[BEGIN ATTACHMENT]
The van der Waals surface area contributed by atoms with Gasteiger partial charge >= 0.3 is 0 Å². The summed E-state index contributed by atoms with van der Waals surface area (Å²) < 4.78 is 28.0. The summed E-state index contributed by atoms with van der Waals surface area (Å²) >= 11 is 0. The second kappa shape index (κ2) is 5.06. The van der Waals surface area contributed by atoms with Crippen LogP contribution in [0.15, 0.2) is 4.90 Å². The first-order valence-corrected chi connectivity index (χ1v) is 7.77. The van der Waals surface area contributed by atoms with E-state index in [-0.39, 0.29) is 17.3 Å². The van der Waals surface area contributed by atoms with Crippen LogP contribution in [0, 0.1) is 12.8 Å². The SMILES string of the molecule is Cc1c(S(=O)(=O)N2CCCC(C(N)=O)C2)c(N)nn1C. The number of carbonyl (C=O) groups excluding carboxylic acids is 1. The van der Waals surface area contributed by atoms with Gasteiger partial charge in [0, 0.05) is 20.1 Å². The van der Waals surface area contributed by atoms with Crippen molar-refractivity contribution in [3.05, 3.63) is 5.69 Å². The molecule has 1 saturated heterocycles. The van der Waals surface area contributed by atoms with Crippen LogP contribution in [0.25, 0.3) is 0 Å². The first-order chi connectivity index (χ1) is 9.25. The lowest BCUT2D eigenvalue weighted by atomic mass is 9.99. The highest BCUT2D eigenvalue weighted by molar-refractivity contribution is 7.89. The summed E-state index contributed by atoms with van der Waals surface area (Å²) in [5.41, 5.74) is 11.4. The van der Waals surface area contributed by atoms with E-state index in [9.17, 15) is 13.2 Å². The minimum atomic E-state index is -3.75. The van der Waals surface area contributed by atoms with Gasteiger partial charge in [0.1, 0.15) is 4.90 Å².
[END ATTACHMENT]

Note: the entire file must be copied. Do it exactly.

The van der Waals surface area contributed by atoms with Gasteiger partial charge >= 0.3 is 0 Å². The summed E-state index contributed by atoms with van der Waals surface area (Å²) < 4.78 is 28.0. The summed E-state index contributed by atoms with van der Waals surface area (Å²) >= 11 is 0. The second kappa shape index (κ2) is 5.06. The van der Waals surface area contributed by atoms with Crippen LogP contribution in [0.15, 0.2) is 4.90 Å². The first-order valence-corrected chi connectivity index (χ1v) is 7.77. The van der Waals surface area contributed by atoms with E-state index in [-0.39, 0.29) is 17.3 Å². The van der Waals surface area contributed by atoms with Crippen LogP contribution in [0, 0.1) is 12.8 Å². The SMILES string of the molecule is Cc1c(S(=O)(=O)N2CCCC(C(N)=O)C2)c(N)nn1C. The number of carbonyl (C=O) groups excluding carboxylic acids is 1. The van der Waals surface area contributed by atoms with Gasteiger partial charge in [0, 0.05) is 20.1 Å². The van der Waals surface area contributed by atoms with Crippen molar-refractivity contribution in [3.05, 3.63) is 5.69 Å². The molecule has 1 saturated heterocycles. The van der Waals surface area contributed by atoms with Crippen LogP contribution in [0.25, 0.3) is 0 Å². The first-order chi connectivity index (χ1) is 9.25. The lowest BCUT2D eigenvalue weighted by atomic mass is 9.99. The highest BCUT2D eigenvalue weighted by molar-refractivity contribution is 7.89. The summed E-state index contributed by atoms with van der Waals surface area (Å²) in [5.41, 5.74) is 11.4. The van der Waals surface area contributed by atoms with E-state index in [9.17, 15) is 13.2 Å². The minimum atomic E-state index is -3.75. The van der Waals surface area contributed by atoms with Gasteiger partial charge in [0.1, 0.15) is 4.90 Å².